Gardening isn’t exactly my greatest talent. I’ve definitely never had much of a green thumb. But I’m grateful for a few good friends who have, over time, helped me figure out how to add some flowers and landscaping to my otherwise fairly simple yard.
While the cold, snowy weather here in the Midwest may have delayed our spring plans a bit, I’m still confident that someday we’ll get to the point where we can safely put seeds in the ground or begin to see flowers sprouting up. That’s actually one of my favorite things about this time of year—this undeniable sense of hope that change is just around the corner. The cold can’t last forever. And the sun will eventually start to warm up our little corner of the planet.
Even more than that sense of hope, though, this annual springtime routine reminds me of my need for trust. About this time every year, we take part in this strange routine that would make no sense at all unless we happened to understand a thing or two about biology. We put a small collection of seeds into dark soil and cover them up with a peculiar expectation that they will eventually turn into something beautiful and fruitful, something so very different from where it started.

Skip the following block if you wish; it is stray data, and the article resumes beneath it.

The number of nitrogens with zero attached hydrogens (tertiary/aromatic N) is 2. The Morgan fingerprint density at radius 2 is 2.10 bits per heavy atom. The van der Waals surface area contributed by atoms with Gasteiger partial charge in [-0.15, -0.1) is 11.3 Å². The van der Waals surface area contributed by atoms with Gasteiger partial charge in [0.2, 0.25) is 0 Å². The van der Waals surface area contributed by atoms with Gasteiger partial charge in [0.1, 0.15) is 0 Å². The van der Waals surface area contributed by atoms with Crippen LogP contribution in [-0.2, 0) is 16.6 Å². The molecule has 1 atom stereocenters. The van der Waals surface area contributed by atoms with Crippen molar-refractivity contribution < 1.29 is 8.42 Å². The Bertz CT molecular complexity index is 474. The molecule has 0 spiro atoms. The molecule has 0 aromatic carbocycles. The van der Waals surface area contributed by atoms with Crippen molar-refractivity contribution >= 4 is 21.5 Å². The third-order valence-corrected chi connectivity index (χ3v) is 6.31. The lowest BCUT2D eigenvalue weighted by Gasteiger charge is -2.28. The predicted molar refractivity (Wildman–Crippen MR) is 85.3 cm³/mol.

Is there a more perfect metaphor for what it means to live as faithful people in the world? In a sense, we trust that the work we do in the world will, over time, bear fruit. Through our words and our actions, through the ways we interact with others, our listening and encouragement of one another, we are essentially planting seeds.
We have this opportunity, each and every day, to sow love and compassion and care, in the lives of all sorts of people who surround us. Even the simplest ways we carry ourselves and choose to treat one another—it’s like dropping a seed in the rich soil of our friends or co-workers, the grocery store clerk, next door neighbor, or complete stranger. And we live with this crazy idea that these seemingly small acts might just take root and grow goodness and grace, even in the most unsuspecting of places.
It seems as though we live our very best lives when we can go about our days seeing ourselves as the planters of seeds. We use our hands and hearts to share love and joy with others. And then we trust that, with time and God’s work, our efforts will be beautifully fruitful.